MINUTES FOR CITY COUNCIL STUDY SESSION
Monday, October 19, 2009
Mayor Stromberg called the meeting to order at 5:31 p.m.
Councilor Navickas, Chapman, Silbiger and Voisin were present. Councilor Lemhouse arrived at 5:35 p.m. Councilor
1. Look Ahead Review
City Administrator Martha Bennett reviewed the items on the Council Look Ahead.
2. Discussion regarding will the Council review and discuss the possible grant of a Conservation Easement encompassing the Imperatrice property?
Public Works Director Mike Faught and Engineering Services Manager Jim Olson introduced Diane Garcia from the Southern Oregon Land Conservancy (SOLC). Director of Electric Utilities Dick Wanderscheid spoke on the possibility of using the property for renewable resources noting it would not be needed for 7-10 years and would have to be sold as a flat block of power based on the contract structure with Bonneville Power Administration (BPA). Currently renewable resources were not sold as a flat block of power.
Mr. Olson explained seven tax lots comprise the property with over 800 acres broken into north and south sections. The goal was to put as few restrictions as possible on the lower section. The conservation easement was a permanent document that would follow the land when sold. The lower three tax lots would have one restriction prohibiting subdividing or partitioning. The upper four lots would have additional restrictions to protect the view shed, grasslands, wild life preserve and other native plants. Tax lots 100, 600 and 700 would have full restrictions and tax lot 500 reserved for effluent spray if applicable. The effluent was part of the original purchase agreement and left in the conservation easement in case of need. The Water Master Plan and Wastewater Master Plan coming late 2009 will address the effluent and temperature issues and take approximately two years to complete. If effluent was not used, Council could make the easement more restrictive but not less.
Pros for the easement included that it would effectively protect the upper portion of the property and the easement could be written for whatever uses the City deems desirable including power type reserve. SOLC would be the grantee, have legal enforcements and act as a third party arbitrator. If there was an RFP process, SOLC would help administer the upper lots only. Cons included the difficulty to terminate the easement, the easement could reduce future value, sale ability, and not knowing the real market value on the easement until it was in place.
Miss Garcia clarified conservation easements rarely reduce the property value and conservation properties receive a special assessment. Staff added that exemption from property taxes was based on property use and the City could be liable for use that was inconsistent with the easement.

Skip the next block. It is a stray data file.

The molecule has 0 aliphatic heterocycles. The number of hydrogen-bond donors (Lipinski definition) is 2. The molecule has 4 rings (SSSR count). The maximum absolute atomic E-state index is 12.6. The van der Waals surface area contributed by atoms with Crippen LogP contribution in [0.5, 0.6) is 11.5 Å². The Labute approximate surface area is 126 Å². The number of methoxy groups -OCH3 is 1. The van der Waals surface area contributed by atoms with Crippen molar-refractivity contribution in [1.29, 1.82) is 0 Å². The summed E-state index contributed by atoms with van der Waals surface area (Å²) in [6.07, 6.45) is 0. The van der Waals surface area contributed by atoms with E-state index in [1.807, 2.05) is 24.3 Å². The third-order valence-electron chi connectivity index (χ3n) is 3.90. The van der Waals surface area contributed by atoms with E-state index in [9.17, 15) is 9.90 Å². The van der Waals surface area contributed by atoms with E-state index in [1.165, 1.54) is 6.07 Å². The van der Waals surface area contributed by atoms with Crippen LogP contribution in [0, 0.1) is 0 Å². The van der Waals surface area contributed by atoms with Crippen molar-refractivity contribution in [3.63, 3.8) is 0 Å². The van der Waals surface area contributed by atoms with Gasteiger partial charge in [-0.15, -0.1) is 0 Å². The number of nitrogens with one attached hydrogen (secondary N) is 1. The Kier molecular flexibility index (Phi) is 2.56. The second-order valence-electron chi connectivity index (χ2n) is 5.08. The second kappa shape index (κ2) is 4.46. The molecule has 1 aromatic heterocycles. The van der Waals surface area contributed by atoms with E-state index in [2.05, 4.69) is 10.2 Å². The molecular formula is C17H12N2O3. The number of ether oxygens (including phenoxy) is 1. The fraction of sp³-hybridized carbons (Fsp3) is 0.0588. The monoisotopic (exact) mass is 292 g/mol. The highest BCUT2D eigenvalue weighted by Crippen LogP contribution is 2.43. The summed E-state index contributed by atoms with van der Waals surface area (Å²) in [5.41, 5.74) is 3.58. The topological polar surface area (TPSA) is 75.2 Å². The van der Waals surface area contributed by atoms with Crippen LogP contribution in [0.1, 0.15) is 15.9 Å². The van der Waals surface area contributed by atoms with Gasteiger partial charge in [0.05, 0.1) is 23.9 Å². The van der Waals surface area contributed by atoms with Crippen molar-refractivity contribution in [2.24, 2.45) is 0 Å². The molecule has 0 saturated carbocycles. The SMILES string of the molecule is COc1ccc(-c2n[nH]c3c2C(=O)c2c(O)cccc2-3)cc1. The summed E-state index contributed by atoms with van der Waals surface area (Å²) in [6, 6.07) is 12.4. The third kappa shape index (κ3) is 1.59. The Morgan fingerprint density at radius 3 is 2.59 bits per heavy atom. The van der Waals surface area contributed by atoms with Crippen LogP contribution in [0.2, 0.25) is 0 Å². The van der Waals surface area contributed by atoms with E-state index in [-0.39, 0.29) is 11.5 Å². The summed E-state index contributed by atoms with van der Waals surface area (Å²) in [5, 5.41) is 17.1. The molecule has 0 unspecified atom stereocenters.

Council debated going through an RFP process, establishing the easement prior to the RFP or creating the master plan first. Concern that focusing on a master plan would be a significant shift in Council priorities was expressed. Council decided to complete the master plan first and directed staff to bring it back as an agenda item for the regular meeting in November.
3. Discussion regarding what direction the Council has for further development and eventual adoption of an intergovernmental relations plan and policy?
City Administrator Martha Bennett explained there were two parts to the intergovernmental relations plan and policy, the procedural part that would remain static and the agenda part that will require annual updates. The Guiding Principles drive the entire document. Council and staff discussed the importance of the Mayor and Council to represent the official position of the City when dealing with any other level of government. It was the responsibility of the Mayor and Council to notify the City Administrator and City Recorder when these types of interactions occur.
Ms. Bennett went on to explain the City would seek earmarks or specific funding requests if appropriate.
State agency contact should be a peer relationship between staff and agency and Council should go through staff to reach those agencies accordingly. Staff’s role in conjunction with the League of Oregon Cities and State Government was described. That the City may not always support the League’s stance on issues was explained as well. Council suggested deciding what was important statewide to the City prior to League meetings.
The need for Council to represent the City regarding regional relationships even when the City did not have an official position was iterated.
Staff asked for Council input for discussion during a future Study Session.
Meeting adjourned at 7:30 p.m.
Assistant to the City Recorder